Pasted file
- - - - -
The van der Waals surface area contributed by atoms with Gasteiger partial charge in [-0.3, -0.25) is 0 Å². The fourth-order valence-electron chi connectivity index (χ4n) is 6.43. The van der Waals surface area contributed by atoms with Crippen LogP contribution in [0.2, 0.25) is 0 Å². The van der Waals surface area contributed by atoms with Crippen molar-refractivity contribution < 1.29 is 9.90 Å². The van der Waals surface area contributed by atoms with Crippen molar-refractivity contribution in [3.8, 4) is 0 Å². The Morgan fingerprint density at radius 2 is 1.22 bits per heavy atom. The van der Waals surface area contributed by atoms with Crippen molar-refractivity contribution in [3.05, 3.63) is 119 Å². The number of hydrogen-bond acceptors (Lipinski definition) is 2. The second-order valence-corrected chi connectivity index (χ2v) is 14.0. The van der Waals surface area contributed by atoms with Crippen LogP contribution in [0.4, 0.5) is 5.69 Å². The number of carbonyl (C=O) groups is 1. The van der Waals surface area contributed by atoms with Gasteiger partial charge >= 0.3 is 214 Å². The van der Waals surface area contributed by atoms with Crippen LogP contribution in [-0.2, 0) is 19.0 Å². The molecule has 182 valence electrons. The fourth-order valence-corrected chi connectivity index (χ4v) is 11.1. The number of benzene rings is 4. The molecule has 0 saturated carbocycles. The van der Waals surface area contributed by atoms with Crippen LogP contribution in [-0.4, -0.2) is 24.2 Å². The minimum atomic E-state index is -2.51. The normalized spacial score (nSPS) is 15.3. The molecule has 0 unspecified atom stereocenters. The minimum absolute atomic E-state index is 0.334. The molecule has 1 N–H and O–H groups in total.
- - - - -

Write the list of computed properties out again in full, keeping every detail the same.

The van der Waals surface area contributed by atoms with Gasteiger partial charge in [-0.3, -0.25) is 0 Å². The fourth-order valence-electron chi connectivity index (χ4n) is 6.43. The van der Waals surface area contributed by atoms with Crippen LogP contribution in [0.2, 0.25) is 0 Å². The van der Waals surface area contributed by atoms with Crippen molar-refractivity contribution < 1.29 is 9.90 Å². The van der Waals surface area contributed by atoms with Crippen molar-refractivity contribution in [3.8, 4) is 0 Å². The Morgan fingerprint density at radius 2 is 1.22 bits per heavy atom. The van der Waals surface area contributed by atoms with Crippen molar-refractivity contribution in [3.05, 3.63) is 119 Å². The number of hydrogen-bond acceptors (Lipinski definition) is 2. The second-order valence-corrected chi connectivity index (χ2v) is 14.0. The van der Waals surface area contributed by atoms with Crippen LogP contribution in [0.4, 0.5) is 5.69 Å². The number of carbonyl (C=O) groups is 1. The van der Waals surface area contributed by atoms with Gasteiger partial charge >= 0.3 is 214 Å². The van der Waals surface area contributed by atoms with Crippen LogP contribution in [-0.2, 0) is 19.0 Å². The molecule has 182 valence electrons. The fourth-order valence-corrected chi connectivity index (χ4v) is 11.1. The number of benzene rings is 4. The molecule has 0 saturated carbocycles. The van der Waals surface area contributed by atoms with Crippen LogP contribution in [-0.4, -0.2) is 24.2 Å². The minimum atomic E-state index is -2.51. The normalized spacial score (nSPS) is 15.3. The molecule has 0 unspecified atom stereocenters. The minimum absolute atomic E-state index is 0.334. The molecule has 1 N–H and O–H groups in total.